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Never Enough Time

Lately, when people ask me how I'm doing, the default answer I have to choke back is, "Busy." I quell that impulse because a) who's not insanely busy these days? and b) I'm trying to cultivate some tranquility. For me, a confirmed but recovering workaholic, the "busy" answer just doesn't represent the person I want to become. What we say about ourselves has a sneaky way of coming true, and my life is not summed up by the crossed-off (or not) items on my daily to-do list.

I'm doing a little better with this. Last night, awash with a fit of spring fever, Phil and I went out on a date. On a weeknight! When we both had deadlines! It felt delicious. And tonight, I'm going to read a book, bake a cake, and take the dog for a nice walk. I've worked hard all day, and I need to rest.

This probably sounds totally elementary, this mundane kind of evening, but to me it is both revelation and revolution. I work a lot -- too much. I'm not alone in this. And it's not healthy. People who work too much are more likely to suffer heart attack and stroke even when in all other ways they maintain healthy lifestyles. They live shorter lives, and they enjoy those lives much less.

I'm working to reimagine how I configure time. This past weekend at the Calvin Festival I was given a gift version of Ann Voskamp's bestseller One Thousand Gifts, which has short selections from the book with Voskamp's gorgeous photography alongside. I've been savoring it at breakfast the last few days. If you don't know the original book, the basic story is that Voskamp, a farmer and young mother of six, decided to begin a kind of chronicle of joy by writing down all the blessings she could think of -- in a journal, on scrap paper, on her computer. The simple experience of expressing gratitude for blessings changed her life. I'm particularly struck by what she says about time:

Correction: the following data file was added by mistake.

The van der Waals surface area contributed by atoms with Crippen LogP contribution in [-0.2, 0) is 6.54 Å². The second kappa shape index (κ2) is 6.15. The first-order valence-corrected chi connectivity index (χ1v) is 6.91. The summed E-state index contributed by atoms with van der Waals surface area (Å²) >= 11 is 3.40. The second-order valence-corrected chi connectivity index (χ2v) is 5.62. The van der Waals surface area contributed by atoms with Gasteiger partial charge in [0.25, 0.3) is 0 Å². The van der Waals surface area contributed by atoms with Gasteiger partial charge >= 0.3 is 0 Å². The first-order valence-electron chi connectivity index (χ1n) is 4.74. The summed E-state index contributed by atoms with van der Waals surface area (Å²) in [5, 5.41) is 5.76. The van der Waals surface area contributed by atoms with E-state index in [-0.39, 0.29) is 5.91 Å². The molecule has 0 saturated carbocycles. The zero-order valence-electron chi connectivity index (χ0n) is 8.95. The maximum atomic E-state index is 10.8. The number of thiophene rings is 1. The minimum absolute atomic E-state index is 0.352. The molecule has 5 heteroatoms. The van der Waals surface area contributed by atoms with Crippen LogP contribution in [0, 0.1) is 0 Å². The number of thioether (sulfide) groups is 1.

Time is a relentless river. It rages on, a respecter of no one. And this, this is the only way to slow time: When I fully enter time's swift current, enter into the current moment with the weight of all my attention, I slow the torrent with the weight of me all here. . . .

Giving thanks for one thousand things is ultimately an invitation to slow time down with weight of full attention. In this space of time and sphere, I am attentive, aware, accepting the whole of the moment, weighing it down with me all here.

I have lived the runner, panting ahead in worry, pounding back in regrets, terrified to live in the present, because here-time asks me to do the hardest of all: just open wide and receive.

I have "lived the runner," too. (Well, only metaphorically.) But it's no way to live long-term. Answering questions about how I am, existentially, with the mere word "busy" gives too much power to circumstance and makes me a creature of worry rather than joy.

The next time someone asks me how I am, I'm going to take a cue from a friend of mine who is sick and probably dying. But however he feels on a given day, his answer is the same: "I am so blessed." And he'll proceed to tell you just how he's blessed.

 

The image of a harried person checking his watch is used by permission of Shutterstock.com.

Topics: Faith, Doctrine & Practice
Beliefs: Interfaith
Tags: ann voskamp, festival of faith and writing, flunking sainthood, gratitude, jana riess, never enough time, one thousand gifts, time management

Comments

  1. “Time is a relentless river. ” Well said ! And indeed it’s very true also. We all are getting so much busy in our works. So, that we have not enough time for our self and for our families.


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